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Budget Still Stalled in Assembly Impasse

Government: Party gamesmanship continues as talks go late into the night in an effort to move the spending plan on to the Senate.

July 20, 2001|JULIE TAMAKI | TIMES STAFF WRITER

SACRAMENTO — Assembly Republicans made good on their threat Thursday to block legislation needed to implement California's estimated $101-billion budget.

But Democratic and GOP leaders were negotiating a possible settlement late Thursday night to resolve their differences so that the spending plan and accompanying legislation could be sent to the Senate in time for the Legislature to recess starting today.

The gamesmanship over the budget has embroiled Sacramento for weeks, with both sides elbowing for political position even as state workers miss paychecks and a host of programs await word of their fate. At times, Democrats have seemed poised for a breakthrough, only to have victory elude them.

As the talks drag on, Assembly Republicans are seeking a series of tax cuts and a constitutional amendment requiring that all state taxes paid by motorists be spent on transportation. A spokeswoman for Gov. Gray Davis said he would consider that possibility.

The negotiations represented the latest twist in the Democrats' effort to gain passage of the state's 2001-02 budget, now 20 days late.

Assembly Republicans had sought a continuation of a quarter-cent cut of the state sales tax on gasoline in exchange for their support for the budget. Democratic leaders balked at the demand, however, citing softening revenues as a key reason state coffers could ill afford to extend the tax cut.

The Democrats instead unleashed an intense lobbying effort that resulted in four Republicans defying their party by voting for the budget Monday. To win their support, Democrats added nearly $80 million to the spending plan, with much of the money targeted at programs and tax breaks to benefit the lawmakers' districts.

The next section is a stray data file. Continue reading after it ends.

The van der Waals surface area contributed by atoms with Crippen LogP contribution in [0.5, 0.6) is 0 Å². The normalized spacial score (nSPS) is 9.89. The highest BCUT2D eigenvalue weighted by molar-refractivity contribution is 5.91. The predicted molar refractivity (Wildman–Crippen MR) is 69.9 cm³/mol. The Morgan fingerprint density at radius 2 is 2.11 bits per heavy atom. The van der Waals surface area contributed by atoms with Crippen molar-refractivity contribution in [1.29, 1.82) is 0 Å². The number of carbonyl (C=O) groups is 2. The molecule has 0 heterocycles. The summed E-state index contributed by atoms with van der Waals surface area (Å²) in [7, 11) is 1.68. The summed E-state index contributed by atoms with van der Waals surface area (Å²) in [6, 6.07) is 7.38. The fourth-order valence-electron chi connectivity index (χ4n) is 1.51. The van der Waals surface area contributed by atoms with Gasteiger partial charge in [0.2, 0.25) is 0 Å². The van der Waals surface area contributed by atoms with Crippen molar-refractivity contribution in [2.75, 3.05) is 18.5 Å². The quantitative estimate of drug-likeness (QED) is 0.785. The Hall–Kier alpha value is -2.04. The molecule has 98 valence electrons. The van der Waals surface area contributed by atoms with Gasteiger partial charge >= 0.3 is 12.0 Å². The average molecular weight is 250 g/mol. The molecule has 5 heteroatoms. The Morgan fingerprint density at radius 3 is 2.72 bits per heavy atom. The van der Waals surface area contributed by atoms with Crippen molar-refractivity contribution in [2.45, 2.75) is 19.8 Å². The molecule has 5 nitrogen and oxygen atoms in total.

After that, however, GOP lawmakers threw the Democrats for a loop when they refused to vote for a series of measures that map out how money in the budget is to be spent. Like the budget blueprint, the legislation requires at least four Republican votes in addition to the Assembly Democratic votes to achieve the two-thirds majority needed for approval.

But Republicans withheld the crucial votes, saying the measures extended state funding for abortions. They also took issue with another bill that contained Davis' proposal to use $1.3 billion in transportation money to balance the budget.

"This trailer bill steals money. . . . It steals money from transportation," Assembly Republican Leader Dave Cox of Fair Oaks said.

Assemblyman Tony Cardenas, the Sylmar Democrat who chairs the Assembly Budget Committee, told lawmakers that the funding shift was needed to avoid cuts to other programs, including education.

But the biggest battle was waged over a bill that seeks to extend health care to poor adults, those who cannot afford insurance. Assembly Republicans contend the measure expands funding for abortion.

"You are condemning to death 10,000 unborn Californians every month with taxpayer money," Assemblyman Dennis Mountjoy (R-Monrovia) said.

Countered Assemblywoman Sarah Reyes (D-Fresno): "When you vote on this bill . . . you are funding health care in my district and yours for people who don't see a doctor because it is too expensive."

While the fate of the four measures blocked by Republicans remained unresolved late into the evening Thursday, about six other bills needed to implement the budget cleared the Assembly.

Passage of the legislation is crucial because Senate leader John Burton (D-San Francisco) has said he will not take up the budget until the accompanying measures thave cleared the lower house.

The race to wrap the budget and the series of bills that go with it picked up Thursday; lawmakers are scheduled to begin a monthlong break today.

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